Introduction
RejuveNation Island: Attentional Restoration for
Pre-Service Teachers in Second Life
Helen Farley - Australia...
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RejuveNation Island: Attentional Restoration for Pre-Service Teachers in Second Life

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RejuveNation Island was created in Second Life to provide a place where students could relax in an Australian bush landscape and foster their movement and communication skills. The effects of the environment on students’ attention was tested through a series of computer-based tests to discover to what extent students’ attention was restored in the environment after an hour-long lecture. These results were compared and contrasted to those of students who relaxed in a park-like setting after the lecture. This paper explores the differences between the results of these two cohorts.

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RejuveNation Island: Attentional Restoration for Pre-Service Teachers in Second Life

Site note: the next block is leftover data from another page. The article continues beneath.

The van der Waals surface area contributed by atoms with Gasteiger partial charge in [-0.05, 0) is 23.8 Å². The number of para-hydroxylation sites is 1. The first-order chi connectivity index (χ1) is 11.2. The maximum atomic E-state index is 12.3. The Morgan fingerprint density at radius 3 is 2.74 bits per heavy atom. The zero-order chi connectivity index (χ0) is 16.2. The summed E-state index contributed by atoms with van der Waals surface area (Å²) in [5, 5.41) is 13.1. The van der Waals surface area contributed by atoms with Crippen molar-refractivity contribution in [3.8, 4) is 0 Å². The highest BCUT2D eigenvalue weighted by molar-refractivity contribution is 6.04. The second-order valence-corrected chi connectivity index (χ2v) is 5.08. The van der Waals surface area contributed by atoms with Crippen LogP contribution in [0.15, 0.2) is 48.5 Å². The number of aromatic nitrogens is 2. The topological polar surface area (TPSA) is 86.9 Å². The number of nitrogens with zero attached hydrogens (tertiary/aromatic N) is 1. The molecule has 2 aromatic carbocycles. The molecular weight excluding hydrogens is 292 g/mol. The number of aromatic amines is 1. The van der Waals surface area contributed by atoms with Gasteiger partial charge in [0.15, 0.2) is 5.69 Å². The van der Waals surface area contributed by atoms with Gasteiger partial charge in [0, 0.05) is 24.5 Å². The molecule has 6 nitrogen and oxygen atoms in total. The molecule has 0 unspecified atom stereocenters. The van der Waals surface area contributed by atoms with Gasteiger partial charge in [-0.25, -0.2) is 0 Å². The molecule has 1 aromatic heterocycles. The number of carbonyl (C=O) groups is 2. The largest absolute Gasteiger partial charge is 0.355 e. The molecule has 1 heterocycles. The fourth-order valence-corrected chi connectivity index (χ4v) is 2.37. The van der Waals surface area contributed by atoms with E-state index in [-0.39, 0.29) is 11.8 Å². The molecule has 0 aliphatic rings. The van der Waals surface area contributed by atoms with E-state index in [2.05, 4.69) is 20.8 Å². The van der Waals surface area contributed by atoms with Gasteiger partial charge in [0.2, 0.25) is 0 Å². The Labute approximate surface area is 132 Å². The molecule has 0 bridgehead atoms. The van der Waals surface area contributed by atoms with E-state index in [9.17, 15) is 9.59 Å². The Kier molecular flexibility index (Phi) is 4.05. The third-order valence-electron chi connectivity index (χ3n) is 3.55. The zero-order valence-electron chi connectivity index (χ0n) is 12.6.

1. 1. Introduction RejuveNation Island: Attentional Restoration for Pre-Service Teachers in Second Life Helen Farley - Australian Digital Futures Institute, Angela Murphy - Australian Digital Futures Institute Janice K. Jones - Faculty of Education, Donna Moodie - Social Justice, Equity and Access University of Southern Queensland ● Toowoomba ● Queensland ● Australia Rejuvenation Island includes simulated flora, fauna and sounds of an Australian bush and beach environment. Sounds of crickets and birds, and the waves washing onto a beach re-create a feeling of being in a real environment. Rivers host native catfish, the beach is inhabited by turtles, and a mixture of rocky and arid and rich eucalypt and grassland offer a range of experiences (http://maps.secondlife.com/secondlife/RejuveNation/76/197/22). Aim of the study: was to determine whether immersion in a simulated natural world environment would enhance the well-being of students by encouraging positive affective states and improving attentional fatigue. Participants: 57 students participated in the study. The majority were undergraduate pre-service teachers. A small number (n=3) were postgraduate students undertaking Masters level study in education. Group 1 (n=9) undertook the survey and immersion experience in an on-campus computer studio. Group 2 (n=47) undertook the same experience online and at a distance from the campus. Process: Participants were requested to complete Hartig, Kaiser and Bowler’s (2003) affective and behavioural measures of attentional fatigue for which participants selected answers on a 7 point Likert scale at the beginning and at the end of the intervention. Participants commenced the study by completing an online version of the inventory. After completion of the questions they were requested to spend 30 minutes on Rejuvenation Island in Second Life, walking around and exploring or sitting quietly in a favourite place. On completion of this this period participants returned to the survey and completed the inventory again. Ethics clearance for the study was granted, and all participants gave informed consent. Aims and Method References Hartig, T., Kaiser F.G., & Bowler, P.A. (1997). Further development of a measure of perceived environmental restorativeness. Working paper No. 5, Institute for Housing Research, Uppsala University. Findings Immersive natural environments provide a means of restoration for adults and may present benefits for pre-service teachers who are unfamiliar with the natural world. The use of restorative virtual environments could be extended to schools in urban areas in particular, allowing pupils and their teachers to undertake field trips, and to relax in a calming and restorative context. In today’s classrooms where pupils with autism or attention difficulties find the classroom context disturbing, a Second Life retreat may offer a calming and restorative respite. For an immersive experience to be untrammeled by the impact of the unfamiliar, and by the transfer of ‘real world’ anxieties about being alone in a strange place, it is recommended that visitors be accompanied on their first visit, and supported until they become familiar with the navigation and interface of Second Life. As shown in figure 1, the results give rise to an anomaly: post immersion , the level of reported tiredness and feelings of being worn out is lower, showing that the experience of immersion had led to a beneficial outcome. However, the reported level of irritation is higher post immersion as is the ability to make well balanced decisions, concentrate, foresee implications of complex situations and pay attention to long lectures. Respondents’ written and statistical responses signal that a lack of familiarity with the environment may have been the cause for this. Responses to open questions probing for more insight on experiences, however, indicated that the immersive experience had led to enhanced feelings of wellbeing: “The beach and waves were really calming”. Responses indicated that the island produced strong positive feelings in respondents, akin to being in a natural environment: “The experience allowed an escape from stresses of real life. Had a calming influence and I forgot about day to day worries while in the virtual world.” However, other feedback made it clear that a lack of familiarity with virtual environments presents an obstacle and diminishes the beneficial impacts of immersion, with one participant noting: “I found it frustrating and very unrelaxing. For students who are familiar with this type of experience it may be restorative”. A third response indicated another layer of complexity: that the experience of exploring and feeling alone in a strange place may bring to the surface anxieties related to perceived ‘real world dangers’ “…at first I felt relaxed with the sounds and everything but soon afterward (10mins) I became very anxious, I didn't want to explore.” Conclusions This study seeks to evaluate the restorative impact of pre-service teachers’ online engagement in a simulated natural virtual world environment. Immersive natural environments provide a means of restoration for adults and may present benefits for pre-service teachers who are unfamiliar with the natural world. The use of restorative virtual environments could be extended to schools in urban areas in particular, allowing pupils and their teachers to undertake field trips, and to relax in a calming and restorative context.